Politics, Society, and Religion 1500-1700
Edited by Thomas Dandelet and John Marino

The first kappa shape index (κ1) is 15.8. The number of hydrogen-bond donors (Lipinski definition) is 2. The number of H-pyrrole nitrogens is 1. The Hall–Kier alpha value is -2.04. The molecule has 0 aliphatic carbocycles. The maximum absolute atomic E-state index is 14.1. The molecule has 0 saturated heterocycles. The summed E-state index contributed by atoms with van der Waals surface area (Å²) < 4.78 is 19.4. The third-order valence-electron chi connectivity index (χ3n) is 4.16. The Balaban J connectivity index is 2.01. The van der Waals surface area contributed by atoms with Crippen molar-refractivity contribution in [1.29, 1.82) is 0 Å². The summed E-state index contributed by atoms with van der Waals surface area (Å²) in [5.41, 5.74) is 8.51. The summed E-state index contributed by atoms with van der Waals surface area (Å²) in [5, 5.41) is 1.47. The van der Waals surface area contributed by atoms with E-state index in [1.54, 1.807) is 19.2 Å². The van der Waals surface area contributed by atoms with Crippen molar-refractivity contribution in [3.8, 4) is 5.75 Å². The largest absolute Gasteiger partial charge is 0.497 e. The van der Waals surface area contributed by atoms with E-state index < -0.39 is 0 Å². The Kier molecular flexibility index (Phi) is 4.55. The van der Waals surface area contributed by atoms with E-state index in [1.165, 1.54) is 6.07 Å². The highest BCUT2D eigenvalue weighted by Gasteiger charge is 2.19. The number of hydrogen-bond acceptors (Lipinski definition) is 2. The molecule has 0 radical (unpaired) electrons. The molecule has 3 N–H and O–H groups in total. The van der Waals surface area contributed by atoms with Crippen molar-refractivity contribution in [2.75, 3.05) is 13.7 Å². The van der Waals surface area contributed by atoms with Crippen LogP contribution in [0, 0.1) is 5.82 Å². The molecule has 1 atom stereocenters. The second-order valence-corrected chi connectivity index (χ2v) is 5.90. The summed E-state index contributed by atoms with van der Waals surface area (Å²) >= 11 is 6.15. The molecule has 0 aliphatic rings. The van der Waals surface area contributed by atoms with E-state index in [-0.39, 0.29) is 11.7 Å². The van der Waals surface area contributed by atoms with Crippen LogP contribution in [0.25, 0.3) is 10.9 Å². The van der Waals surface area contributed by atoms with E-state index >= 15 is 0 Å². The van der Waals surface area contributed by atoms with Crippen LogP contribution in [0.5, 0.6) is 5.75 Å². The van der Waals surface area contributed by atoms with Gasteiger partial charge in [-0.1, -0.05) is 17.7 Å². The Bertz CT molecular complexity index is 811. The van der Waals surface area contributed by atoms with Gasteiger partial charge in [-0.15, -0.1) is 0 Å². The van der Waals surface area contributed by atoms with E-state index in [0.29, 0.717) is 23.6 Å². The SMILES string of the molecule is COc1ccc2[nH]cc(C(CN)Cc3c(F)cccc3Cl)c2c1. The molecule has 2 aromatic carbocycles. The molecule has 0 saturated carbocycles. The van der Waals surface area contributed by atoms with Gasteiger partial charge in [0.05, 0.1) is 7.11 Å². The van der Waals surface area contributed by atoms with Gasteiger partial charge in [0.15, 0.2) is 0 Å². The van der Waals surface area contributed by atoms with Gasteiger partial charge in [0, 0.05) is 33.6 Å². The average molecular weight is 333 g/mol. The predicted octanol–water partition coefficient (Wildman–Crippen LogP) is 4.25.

Nuanced understanding of the reciprocal nature of Spanish-Italian relations and the rich cultural production that was the product of the far-reaching exchanges between the two peninsulas throughout the early modern period guides the nineteen essays in this volume. The key political reality of sixteenth and seventeenth-century Spanish imperial domination in Italy—formal (Sicily, Sardinia, Naples, Milan), informal (Rome, Genoa, Tuscany), and more neutral or independent (Venice)—introduces the investigation in this volume into the methods and mechanisms of control and collaboration, cooperation and cooptation, assimilation and resistance. The connections between topics and problems in social, administrative, economic, and cultural history follow from political theory and practice. Politics, society, economy, and religion help us see both Spain and Italy more clearly.